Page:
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UW to Lead Cloud-Seeding Project in Southwestern Idaho

January 13, 2017
airplane at night on snowy runway
The UW King Air research aircraft taxis across an icy tarmac at the Boise, Idaho, airport earlier this week. UW is heading a cloud-seeding project in southwestern Idaho. The research, dubbed SNOWIE, began Jan. 7 in concert with Boise-based Idaho Power Co. and is funded by NSF. (Matt Burkhart Photo)

The University of Wyoming, with the use of its King Air research aircraft, is heading a cloud-seeding project -- funded through the National Science Foundation (NSF) -- in southwestern Idaho that began last week.

The research, dubbed SNOWIE (Seeded and Natural Orographic Wintertime Clouds -- the Idaho Experiment), began Jan. 7  in concert with Boise-based Idaho Power Co., which provides a good share of its electrical power through hydroelectric dams.

“They (Idaho Power) are interested in putting more snow on the ground in the mountains, which leads to more water in their rivers,” says Jeff French, a UW assistant professor in the Department of Atmospheric Science and principal investigator for the SNOWIE Project. “This leads to more power generation capability throughout the year.”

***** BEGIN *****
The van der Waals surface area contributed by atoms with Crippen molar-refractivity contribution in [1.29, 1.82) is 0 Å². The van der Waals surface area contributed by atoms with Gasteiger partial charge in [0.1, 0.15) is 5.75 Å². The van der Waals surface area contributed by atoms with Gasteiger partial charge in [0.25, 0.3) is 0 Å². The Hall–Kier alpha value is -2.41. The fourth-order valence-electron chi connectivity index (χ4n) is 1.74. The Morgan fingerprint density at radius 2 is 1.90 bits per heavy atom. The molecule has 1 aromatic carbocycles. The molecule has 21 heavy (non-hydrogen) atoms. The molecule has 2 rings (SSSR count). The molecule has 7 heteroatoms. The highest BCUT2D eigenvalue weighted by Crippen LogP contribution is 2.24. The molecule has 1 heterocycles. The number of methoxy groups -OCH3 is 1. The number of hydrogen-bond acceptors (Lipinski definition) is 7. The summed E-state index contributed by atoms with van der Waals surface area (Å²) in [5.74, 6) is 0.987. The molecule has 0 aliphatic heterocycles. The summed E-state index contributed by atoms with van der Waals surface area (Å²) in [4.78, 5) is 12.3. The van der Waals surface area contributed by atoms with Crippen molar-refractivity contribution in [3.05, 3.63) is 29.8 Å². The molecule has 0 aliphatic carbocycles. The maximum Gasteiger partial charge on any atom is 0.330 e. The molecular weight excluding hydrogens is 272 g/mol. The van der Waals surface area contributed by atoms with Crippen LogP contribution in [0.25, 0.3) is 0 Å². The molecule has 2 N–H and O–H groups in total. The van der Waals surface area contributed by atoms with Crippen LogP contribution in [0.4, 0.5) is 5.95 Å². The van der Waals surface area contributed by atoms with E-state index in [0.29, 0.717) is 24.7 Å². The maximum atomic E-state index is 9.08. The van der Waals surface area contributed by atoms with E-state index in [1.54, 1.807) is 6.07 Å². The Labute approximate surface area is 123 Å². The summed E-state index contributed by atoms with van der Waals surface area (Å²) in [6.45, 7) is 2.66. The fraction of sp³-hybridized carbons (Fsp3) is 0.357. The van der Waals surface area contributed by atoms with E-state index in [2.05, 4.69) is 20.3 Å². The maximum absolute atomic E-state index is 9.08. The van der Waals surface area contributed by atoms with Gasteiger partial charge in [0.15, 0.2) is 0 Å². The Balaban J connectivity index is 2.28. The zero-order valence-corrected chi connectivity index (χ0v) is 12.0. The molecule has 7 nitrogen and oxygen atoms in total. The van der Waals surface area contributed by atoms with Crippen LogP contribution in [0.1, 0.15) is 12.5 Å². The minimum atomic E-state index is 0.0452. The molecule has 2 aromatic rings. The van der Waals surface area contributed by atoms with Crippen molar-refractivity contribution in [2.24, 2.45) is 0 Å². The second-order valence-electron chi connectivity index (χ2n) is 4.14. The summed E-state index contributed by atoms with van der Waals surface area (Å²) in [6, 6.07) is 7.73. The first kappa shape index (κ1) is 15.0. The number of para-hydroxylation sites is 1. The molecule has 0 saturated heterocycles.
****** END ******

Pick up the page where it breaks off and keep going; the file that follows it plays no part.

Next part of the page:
Due to water shortages and droughts in some states and in countries around the world, cloud seeding is seen as a potential way to increase water supplies for communities and to irrigate crops. Cloud seeding is typically paid for by water resource managers, power companies (hydropower) and agricultural interests.

“The power company is a partner in this project,” French says. “They are paying for cloud seeding and some instrumentation.”

Cloud seeding is a process by which silver iodide is released into the clouds, either from the air or via ground-based generators. In the case of the SNOWIE Project, the silver iodide will be released by a second aircraft funded through Idaho Power, while the UW King Air will take measurements to understand the impact of the silver iodide, French says.